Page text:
Rio de Janeiro is the host of the XV edition of the Pan-American Games, and Athletics competitions will commence on 22 July and shall end on 29 July, on the second and final week of the Games. The track and field events will take place at the newly built “Estádio João Havelange”, near the Maracanã complex.
The event’s history began in Buenos Aires, in 1951, and since then it has kept its 4-year periodicity and touched Mexico City (twice), Chicago, São Paulo, Winnipeg (twice), Cali, San Juan de Puerto Rico, Caracas, Indianapolis, Havana, Mar del Plata and Santo Domingo.
The top entries in the men’s sprinting events are Bahamian Derrick Atkins (9.95), American Jordan Vaden at 200m (20.17) and Grenada’s Alleyne Francique.
Trinidad and Tobago’s Darrel Brown emerges as the top challenger against Atkins in the short dash while at 200m Vaden will face Netherlands’s Antilles Churandy Martina, Cuban Michael Herrera and Jamaican Marvin Anderson.
At 400m Francique will have a strong opposition in American Lionel Larry, Bahamian Christopher Brown and Canada’s Tyler Christopher. 2007 American champion Khadevis Robinson will be the favourite at 800m, while compatriot Said Ahmed is so at 1500m.
At the distance events, Mexican revelation Juan Luis Barrios, who has ran 13:11.37, is the top entry for the 5000m. At 10,000m, 2006 New York City Marathon winner, Brazilian Marílson Gomes dos Santos, should animate a very even race along Mexicans José David Galván, Alejandro Suárez and American Jorge Torres.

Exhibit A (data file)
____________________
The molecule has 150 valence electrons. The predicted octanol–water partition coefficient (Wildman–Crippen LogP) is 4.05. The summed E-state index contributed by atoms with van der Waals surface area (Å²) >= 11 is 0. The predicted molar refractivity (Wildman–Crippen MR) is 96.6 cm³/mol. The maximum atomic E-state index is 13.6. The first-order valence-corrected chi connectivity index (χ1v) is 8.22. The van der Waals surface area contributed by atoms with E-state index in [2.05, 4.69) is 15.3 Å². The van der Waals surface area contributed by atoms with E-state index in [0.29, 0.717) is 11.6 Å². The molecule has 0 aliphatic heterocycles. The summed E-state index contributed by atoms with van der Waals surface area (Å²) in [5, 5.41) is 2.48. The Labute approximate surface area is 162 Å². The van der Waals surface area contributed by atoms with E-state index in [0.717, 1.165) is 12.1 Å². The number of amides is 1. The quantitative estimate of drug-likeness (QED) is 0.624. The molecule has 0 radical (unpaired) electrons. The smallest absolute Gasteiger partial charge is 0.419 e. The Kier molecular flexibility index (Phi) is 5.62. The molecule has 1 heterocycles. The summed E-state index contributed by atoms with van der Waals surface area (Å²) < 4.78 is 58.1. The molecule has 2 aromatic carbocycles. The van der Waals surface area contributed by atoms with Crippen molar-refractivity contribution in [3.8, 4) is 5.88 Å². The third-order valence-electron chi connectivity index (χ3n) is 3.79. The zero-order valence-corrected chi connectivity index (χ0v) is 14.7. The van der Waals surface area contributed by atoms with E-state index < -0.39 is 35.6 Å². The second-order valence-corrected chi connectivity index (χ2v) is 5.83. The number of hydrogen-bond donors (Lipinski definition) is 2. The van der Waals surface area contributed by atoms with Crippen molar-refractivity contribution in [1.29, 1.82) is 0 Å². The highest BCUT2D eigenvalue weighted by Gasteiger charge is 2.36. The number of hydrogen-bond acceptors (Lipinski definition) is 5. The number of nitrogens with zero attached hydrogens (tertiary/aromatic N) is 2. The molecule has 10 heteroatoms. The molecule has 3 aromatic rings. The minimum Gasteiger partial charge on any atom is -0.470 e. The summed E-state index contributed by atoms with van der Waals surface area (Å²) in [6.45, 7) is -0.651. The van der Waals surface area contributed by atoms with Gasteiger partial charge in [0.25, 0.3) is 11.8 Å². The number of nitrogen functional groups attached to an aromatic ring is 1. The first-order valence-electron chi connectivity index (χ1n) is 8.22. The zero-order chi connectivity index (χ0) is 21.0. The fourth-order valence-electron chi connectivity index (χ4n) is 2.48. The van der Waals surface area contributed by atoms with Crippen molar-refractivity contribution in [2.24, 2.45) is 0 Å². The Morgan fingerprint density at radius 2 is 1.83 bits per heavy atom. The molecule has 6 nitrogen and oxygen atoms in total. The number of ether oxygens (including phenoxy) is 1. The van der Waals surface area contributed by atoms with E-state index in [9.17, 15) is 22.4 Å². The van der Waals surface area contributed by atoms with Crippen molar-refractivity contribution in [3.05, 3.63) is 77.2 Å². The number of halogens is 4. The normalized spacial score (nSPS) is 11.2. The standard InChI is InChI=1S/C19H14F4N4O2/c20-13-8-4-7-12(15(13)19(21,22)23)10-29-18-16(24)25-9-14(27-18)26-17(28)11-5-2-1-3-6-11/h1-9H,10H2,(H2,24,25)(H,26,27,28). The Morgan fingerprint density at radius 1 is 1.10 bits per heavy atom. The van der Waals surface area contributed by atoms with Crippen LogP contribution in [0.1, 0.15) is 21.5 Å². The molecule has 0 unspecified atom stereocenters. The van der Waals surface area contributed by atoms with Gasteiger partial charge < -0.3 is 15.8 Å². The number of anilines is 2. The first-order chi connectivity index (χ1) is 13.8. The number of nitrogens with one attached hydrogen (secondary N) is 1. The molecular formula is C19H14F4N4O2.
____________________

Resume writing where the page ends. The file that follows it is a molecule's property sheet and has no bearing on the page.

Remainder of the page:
The Marathon could also be an open race. 2004 Olympic bronze medallist, Brazilian Vanderlei de Lima is the favourite after winning the event in Winnipeg ’99 and Santo Domingo ’03, but Mexicans Francisco Bautista and Procopio Franco could push the pace to make it a fast race which could be under the 2:12:43 Games record held by Puerto Rican Jorge González since 1983.
Joshua McAdams, the fastest American of the season, is the top entry at 3000m Steeplechase, while Cuba’s Dayron Robles is so at 110m Hurdles, and American Kenneth Ferguson at 400m Hurdles.
Besides Robles, the 110m Hurdles presents a high-quality field, with Americans Anwar Moore and David Payne, Cuban Yoel Hernández and Jamaican Maurice Wignall.
At 400m Hurdles, along with Ferguson, six other men have been able to run under 49 seconds. In that group is former 2001 and ’03 World champion and 2004 Olympic champion, and defending Games champion, Dominican Félix Sánchez, who is trying to regain his top form at the age of 29.
Saladino wants his first Games title
Panama’s Irving Saladino, the 2006 World Cup Long Jump champion is looking for the first Pan-Am Games title of his career (24 July), which would also give Panama its first gold medal ever at the Athletics competitions of the Games.
Saladino will face American Brian Johnson, Brazilian Rogério Bispo and Cubans Wilfredo Martínez and Iván Pedroso. The 34year-old Pedroso is at the end of his career, but has won this competition in 1995, ’99 and ’03.
The Triple Jump could also provide quality performances. 2007 World Leader, Brazilian Jadel Gregório has the best performance of the field, but Cubans Yoandri Betanzos and Osniel Tosca will be dangerous rivals, along with Grenada’s Randy Lewis and American Kenta Bell. All Long and Triple Jump gold medals have been historically distributed among the US, Cuba and Brazil.